Over the last several years there has been a remarkable convergence of research related to oncogenic aberrations of the spliceosome, which has linked the identification of recurrent spliceosome mutations in tumors to medicinal chemistry. We designed synthetic natural product analogs (the sudemycins) that modulate the activity of the spliceosome and show potent and selective antitumor activity. We hypothesized that splicing gene mutations cause alterations in splice isoforms, which provide a selective advantage to tumor cells, and that perturbation of this environment with spliceosome modulators may cause a selective disadvantage for tumors. To test this hypothesis, we generated MSCV-based retroviruses encoding the wildtype or S34F mutant U2AF1 alleles. We infected c-kit+ primary C57BL/6J murine bone marrow cells with these recombinant retroviruses and cultured them in vitro with cytokine-supplemented media. Vehicle-treated cells expressing the mutant allele had reduced growth over 5 days, compared to cells expressing the wildtype allele or empty vector (P<0.0001, n=5 technical replicates, two experiments). At doses of 10-150 nM, sudemycin D1 (but not the inactive analog sudemycin E-OH) induced a reproducible dose-dependent decrease in cell growth and increase in apoptosis, as measured by Annexin V, in cells expressing the mutant, compared to the wildtype allele or empty vector. To study the effect of the U2AF1 mutation and sudemycin exposure on splicing, we analyzed RNA isoforms of Fmr1, a gene known to undergo alternative splicing. After retroviral transduction, GFP+ cells were sorted and RNA was isolated for RT-PCR analysis at baseline or 2h-6h after exposure to sudemycin D1 (75 nM) or vehicle. The U2AF1 S34F mutation increased the abundance of Fmr1 transcripts utilizing a cryptic splice acceptor, compared to cells transduced with empty vector or wildtype U2AF1 (P<0.05, n=3 technical replicates). These experiments provide proof-of-concept that cells expressing mutant U2AF1 have increased sensitivity to spliceosome modulators. The sudemycins show a short half-life (<15 min) when dosed IV via a bolus tail vein injection. So we have developed a jugular continuous infusion model to achieve therapeutic drug levels, and found that sudemycin D6 is tolerated at doses up to 200 mg/kg/h in mice. Additionally we have investigated numerous drug combinations and found significant cytotoxic co-treatment synergism with the experimental dual mTOR and PI3K inhibitor BEZ235, which suggests opportunities for multi-agent animal studies as a prelude to the design of human clinical trials. In this presentation we will also report in vitro and in vivo data on new sudemycin analogs along with additional work on the pharmacology, pharmacokinetics, toxicity and in vivo efficacy. Our results indicate a maturing therapeutic potential for sudemycin D6, which is in preclinical development for the treatment of subsets of MDS, melanoma and numerous other human cancers.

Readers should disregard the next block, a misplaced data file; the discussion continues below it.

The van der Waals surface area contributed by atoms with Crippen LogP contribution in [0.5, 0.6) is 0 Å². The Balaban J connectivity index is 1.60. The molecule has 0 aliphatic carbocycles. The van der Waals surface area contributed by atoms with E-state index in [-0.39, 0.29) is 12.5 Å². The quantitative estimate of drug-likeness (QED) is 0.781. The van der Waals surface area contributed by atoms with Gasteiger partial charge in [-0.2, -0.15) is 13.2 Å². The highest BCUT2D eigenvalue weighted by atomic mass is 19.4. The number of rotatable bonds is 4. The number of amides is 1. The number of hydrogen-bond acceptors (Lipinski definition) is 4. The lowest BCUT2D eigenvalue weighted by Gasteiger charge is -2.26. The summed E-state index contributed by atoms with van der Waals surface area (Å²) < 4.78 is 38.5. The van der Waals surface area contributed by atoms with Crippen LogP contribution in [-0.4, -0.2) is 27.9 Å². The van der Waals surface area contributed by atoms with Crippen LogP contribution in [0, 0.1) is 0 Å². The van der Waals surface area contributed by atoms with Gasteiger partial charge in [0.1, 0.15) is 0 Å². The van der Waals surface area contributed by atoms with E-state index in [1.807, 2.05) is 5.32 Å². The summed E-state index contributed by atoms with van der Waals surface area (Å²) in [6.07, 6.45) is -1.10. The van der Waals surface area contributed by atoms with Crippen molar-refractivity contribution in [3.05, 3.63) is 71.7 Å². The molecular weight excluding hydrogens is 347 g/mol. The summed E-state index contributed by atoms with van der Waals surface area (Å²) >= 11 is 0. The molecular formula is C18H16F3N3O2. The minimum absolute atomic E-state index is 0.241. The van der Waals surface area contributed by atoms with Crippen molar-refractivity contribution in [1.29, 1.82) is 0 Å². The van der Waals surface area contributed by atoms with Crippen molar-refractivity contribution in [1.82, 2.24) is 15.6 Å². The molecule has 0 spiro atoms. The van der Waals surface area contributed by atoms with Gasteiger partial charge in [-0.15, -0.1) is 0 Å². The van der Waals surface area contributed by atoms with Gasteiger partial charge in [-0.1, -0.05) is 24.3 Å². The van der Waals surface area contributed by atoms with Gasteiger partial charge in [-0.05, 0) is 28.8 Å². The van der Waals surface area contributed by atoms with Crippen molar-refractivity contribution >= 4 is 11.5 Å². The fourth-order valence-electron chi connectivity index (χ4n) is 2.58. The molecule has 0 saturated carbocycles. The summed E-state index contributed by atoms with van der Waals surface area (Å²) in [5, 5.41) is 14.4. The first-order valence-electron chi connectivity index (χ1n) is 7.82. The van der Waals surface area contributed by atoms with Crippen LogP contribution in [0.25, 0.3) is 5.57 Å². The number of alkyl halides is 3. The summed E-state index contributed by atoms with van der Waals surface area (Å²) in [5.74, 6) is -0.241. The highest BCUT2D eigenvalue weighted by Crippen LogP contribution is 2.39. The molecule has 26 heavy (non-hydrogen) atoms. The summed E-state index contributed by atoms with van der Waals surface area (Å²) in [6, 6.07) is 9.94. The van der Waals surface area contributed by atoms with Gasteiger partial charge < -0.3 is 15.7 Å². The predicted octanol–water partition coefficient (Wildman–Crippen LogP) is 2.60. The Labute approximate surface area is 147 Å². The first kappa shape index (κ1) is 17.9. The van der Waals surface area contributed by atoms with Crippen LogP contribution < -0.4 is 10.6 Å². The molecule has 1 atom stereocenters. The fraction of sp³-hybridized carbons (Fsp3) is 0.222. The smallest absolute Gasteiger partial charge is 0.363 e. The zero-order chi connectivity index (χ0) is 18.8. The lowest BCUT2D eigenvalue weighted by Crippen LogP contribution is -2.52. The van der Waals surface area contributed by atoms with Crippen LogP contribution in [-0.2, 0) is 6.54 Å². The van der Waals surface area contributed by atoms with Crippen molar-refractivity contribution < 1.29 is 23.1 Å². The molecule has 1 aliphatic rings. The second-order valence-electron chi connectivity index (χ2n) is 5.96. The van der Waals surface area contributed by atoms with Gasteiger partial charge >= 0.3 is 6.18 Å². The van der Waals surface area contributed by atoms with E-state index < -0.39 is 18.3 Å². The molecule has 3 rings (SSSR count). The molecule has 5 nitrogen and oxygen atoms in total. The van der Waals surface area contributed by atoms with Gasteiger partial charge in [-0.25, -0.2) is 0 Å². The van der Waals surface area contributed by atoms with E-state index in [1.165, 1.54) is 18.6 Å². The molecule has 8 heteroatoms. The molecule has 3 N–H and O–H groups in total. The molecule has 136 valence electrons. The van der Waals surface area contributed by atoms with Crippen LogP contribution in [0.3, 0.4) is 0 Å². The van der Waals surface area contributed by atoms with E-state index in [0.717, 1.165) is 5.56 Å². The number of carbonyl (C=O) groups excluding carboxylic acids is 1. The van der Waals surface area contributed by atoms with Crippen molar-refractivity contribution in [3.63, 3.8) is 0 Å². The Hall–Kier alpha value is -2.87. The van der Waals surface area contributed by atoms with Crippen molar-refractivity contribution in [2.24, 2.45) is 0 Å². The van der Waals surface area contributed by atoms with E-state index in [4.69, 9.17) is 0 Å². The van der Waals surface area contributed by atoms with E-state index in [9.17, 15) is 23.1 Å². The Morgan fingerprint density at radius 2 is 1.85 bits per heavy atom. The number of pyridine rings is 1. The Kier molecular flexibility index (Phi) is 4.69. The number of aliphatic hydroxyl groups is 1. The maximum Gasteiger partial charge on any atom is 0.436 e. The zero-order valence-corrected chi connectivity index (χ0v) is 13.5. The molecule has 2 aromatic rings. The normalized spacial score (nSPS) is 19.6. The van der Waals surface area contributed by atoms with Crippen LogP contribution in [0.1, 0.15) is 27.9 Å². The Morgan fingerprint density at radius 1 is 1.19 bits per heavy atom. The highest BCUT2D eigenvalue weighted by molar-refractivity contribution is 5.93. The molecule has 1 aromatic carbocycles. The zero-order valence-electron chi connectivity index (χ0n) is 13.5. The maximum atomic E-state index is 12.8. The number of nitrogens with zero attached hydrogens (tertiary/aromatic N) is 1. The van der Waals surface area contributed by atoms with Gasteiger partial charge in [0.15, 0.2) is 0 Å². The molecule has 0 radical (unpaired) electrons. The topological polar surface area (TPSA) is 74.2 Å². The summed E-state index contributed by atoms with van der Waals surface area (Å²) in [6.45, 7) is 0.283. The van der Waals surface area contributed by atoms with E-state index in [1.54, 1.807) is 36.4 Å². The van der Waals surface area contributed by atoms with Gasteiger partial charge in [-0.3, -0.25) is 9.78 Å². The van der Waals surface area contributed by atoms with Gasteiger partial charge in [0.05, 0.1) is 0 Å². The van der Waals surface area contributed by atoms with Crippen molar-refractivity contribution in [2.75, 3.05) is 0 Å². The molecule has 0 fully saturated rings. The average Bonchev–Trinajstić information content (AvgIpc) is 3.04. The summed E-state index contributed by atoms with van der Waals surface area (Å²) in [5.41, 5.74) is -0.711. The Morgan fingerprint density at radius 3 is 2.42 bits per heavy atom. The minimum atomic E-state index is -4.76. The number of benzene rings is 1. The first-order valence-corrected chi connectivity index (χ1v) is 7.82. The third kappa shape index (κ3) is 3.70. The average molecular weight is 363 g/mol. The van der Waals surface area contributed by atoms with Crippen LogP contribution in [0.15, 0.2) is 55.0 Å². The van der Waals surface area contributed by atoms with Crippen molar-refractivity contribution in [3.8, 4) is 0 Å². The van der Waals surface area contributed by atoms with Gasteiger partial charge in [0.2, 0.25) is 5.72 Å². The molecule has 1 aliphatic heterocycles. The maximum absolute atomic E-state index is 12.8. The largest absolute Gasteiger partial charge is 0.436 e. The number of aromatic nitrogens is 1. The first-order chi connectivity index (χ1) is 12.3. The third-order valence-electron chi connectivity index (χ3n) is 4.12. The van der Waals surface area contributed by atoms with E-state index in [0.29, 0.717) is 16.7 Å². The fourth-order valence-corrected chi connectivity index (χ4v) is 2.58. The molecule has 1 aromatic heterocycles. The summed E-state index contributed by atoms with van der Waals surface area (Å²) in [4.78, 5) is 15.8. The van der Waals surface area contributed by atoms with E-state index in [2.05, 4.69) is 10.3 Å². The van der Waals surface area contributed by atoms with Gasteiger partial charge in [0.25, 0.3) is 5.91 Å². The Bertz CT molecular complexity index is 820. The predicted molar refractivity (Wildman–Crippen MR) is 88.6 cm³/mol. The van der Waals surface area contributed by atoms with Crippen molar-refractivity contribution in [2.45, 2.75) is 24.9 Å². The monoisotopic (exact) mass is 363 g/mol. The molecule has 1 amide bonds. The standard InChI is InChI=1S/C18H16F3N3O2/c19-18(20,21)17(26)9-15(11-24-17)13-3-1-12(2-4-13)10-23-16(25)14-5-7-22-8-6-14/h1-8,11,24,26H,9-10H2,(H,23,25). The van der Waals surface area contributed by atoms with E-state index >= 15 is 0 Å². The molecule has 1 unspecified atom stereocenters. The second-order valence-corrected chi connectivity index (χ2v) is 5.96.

Citation Format: Timothy A. Graubert, Sharyn Baker, Philip M. Potter, Manorama Tripathi, Matthew Walter, Gustavo Palacios, Thomas R. Webb. Spliceosome-targeted antitumor drug discovery. [abstract]. In: Proceedings of the 104th Annual Meeting of the American Association for Cancer Research; 2013 Apr 6-10; Washington, DC. Philadelphia (PA): AACR; Cancer Res 2013;73(8 Suppl):Abstract nr 1125. doi:10.1158/1538-7445.AM2013-1125